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Wrapping up my overview of the big names in routers, the final instalment in the series is Netgear. The US-based company has a long history of manufacturing telecommunications gear (it was once a division of Canada’s Nortel Networks) and has an extensive line of wireless routers, Wi-Fi extenders and adapters for the home and small business market. You probably know it best for the Nighthawk series of blistering fast AC routers.

Professional Telecommunications Gear 

One of the competitive advantages Netgear has is its long history of producing telecommunications equipment for the business sector. Switches, hubs, gateways, network-attached storage and VPN firewalls bearing the Netgear logo have been mainstays in enterprise, ISP and small business environments.

Much of this technology and know-how has trickled down to Netgear’s home and small office product lines. 

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You may not need a 48-port Gigabit Managed Switch for your home network —in fact I can pretty much guarantee you don’t— but a company that offers this kind of networking expertise and technology is a good one to have backing your home or small office Wi-Fi.

Security, performance, a wide range of networking accessories and add-ons, plus the availability of enterprise-grade networking solutions: all good reasons to have a Netgear wireless router powering your home Wi-Fi network.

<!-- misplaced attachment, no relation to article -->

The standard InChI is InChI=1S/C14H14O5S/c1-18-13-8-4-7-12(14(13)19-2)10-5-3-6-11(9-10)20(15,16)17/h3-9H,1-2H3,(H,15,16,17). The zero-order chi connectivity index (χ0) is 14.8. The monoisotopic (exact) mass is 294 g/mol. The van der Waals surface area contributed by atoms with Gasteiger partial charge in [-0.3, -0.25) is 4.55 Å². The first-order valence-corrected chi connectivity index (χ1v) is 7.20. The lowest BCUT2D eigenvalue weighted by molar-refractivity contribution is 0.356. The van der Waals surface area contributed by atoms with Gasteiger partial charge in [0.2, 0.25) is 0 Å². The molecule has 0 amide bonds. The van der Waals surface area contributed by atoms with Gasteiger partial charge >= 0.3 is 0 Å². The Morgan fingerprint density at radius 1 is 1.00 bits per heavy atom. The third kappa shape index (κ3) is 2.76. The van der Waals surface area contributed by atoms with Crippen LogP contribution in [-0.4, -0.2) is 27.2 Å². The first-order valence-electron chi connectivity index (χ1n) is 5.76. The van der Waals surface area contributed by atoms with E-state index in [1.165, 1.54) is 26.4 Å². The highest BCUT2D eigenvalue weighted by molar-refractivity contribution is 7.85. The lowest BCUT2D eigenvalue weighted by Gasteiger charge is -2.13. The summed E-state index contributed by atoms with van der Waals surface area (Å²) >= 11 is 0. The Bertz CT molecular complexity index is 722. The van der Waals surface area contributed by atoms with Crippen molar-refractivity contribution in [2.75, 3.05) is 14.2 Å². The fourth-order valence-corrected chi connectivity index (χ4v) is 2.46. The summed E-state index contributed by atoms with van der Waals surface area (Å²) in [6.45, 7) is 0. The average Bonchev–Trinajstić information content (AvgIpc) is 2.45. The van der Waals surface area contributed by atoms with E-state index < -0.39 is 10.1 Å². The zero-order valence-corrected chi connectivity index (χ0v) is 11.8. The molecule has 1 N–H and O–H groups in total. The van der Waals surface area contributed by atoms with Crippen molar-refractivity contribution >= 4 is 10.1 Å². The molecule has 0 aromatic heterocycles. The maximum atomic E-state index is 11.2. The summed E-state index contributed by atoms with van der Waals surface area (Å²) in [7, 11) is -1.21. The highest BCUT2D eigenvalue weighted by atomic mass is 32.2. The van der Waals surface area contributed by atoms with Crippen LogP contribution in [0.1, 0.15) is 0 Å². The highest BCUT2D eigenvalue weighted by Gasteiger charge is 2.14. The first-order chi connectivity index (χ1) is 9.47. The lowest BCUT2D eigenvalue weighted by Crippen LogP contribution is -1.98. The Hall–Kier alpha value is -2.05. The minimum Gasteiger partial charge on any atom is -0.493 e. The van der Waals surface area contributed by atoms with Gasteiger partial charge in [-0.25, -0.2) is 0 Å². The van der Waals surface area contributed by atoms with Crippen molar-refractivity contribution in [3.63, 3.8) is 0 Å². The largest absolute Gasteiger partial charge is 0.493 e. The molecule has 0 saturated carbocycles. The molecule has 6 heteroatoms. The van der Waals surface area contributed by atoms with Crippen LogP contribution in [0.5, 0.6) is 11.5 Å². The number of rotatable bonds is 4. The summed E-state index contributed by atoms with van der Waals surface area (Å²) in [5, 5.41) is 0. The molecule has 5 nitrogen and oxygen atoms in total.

Netgear Nighthawk X6 AC3200 Wireless Router

There’s no better example of what Netgear can offer your home network than the Nighthawk X6 AC3200 Tri-Band Wireless Router.

Six high performance amplified antennas, three Wi-Fi bands, Beamforming+ technology, a 1GHz dual-core CPU with three offload processors, Smart-Connect, USB 3.0, Gigabit wired ports, DLNA and iTunes compatibility, WPS, VPN support and combined speeds of up to 3.2Gbps!

Yeah, you can bet this one made it into my list of the 5 best wireless routers of 2014.

The Nighthawk X6 looks pretty radical, too. If you like the look of a Stealth fighter, you’ll appreciate the visual design of this wireless router just as much as its performance.

This is the kind of advanced Wi-Fi router that’s aimed squarely at the most demanding home and SOHO situations, ideal for online gaming and HD video streaming.

If you have a multitude of devices competing for Wi-Fi —a very common situation and one that can creep up on you as connected devices like smartphones, tablets, smart thermostats and appliances proliferate— the router’s three simultaneous Wi-Fi bands, Beamforming + (which focuses a signal at a connected device for better speed) and Smart Connect (which intelligently assigns a device to the optimal Wi-Fi band) ensure maximum performance for all of those devices.

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The six amplified and adjustable antennas ensure maximum coverage with the ability to manually tweak direction for best results.

Security is more than covered off thanks to WPA/WPA 2 security, VPN support, guest network access and push-button WPS connection.

Streaming media enthusiasts will be able to take advantage of the router’s DNLA support and iTunes compatibility. This means you can plug a USB drive directly into the router and use it to store videos and music (with USB 3.0 and ReadySHARE access, this router also offers high speed wireless access to external hard drives and printers).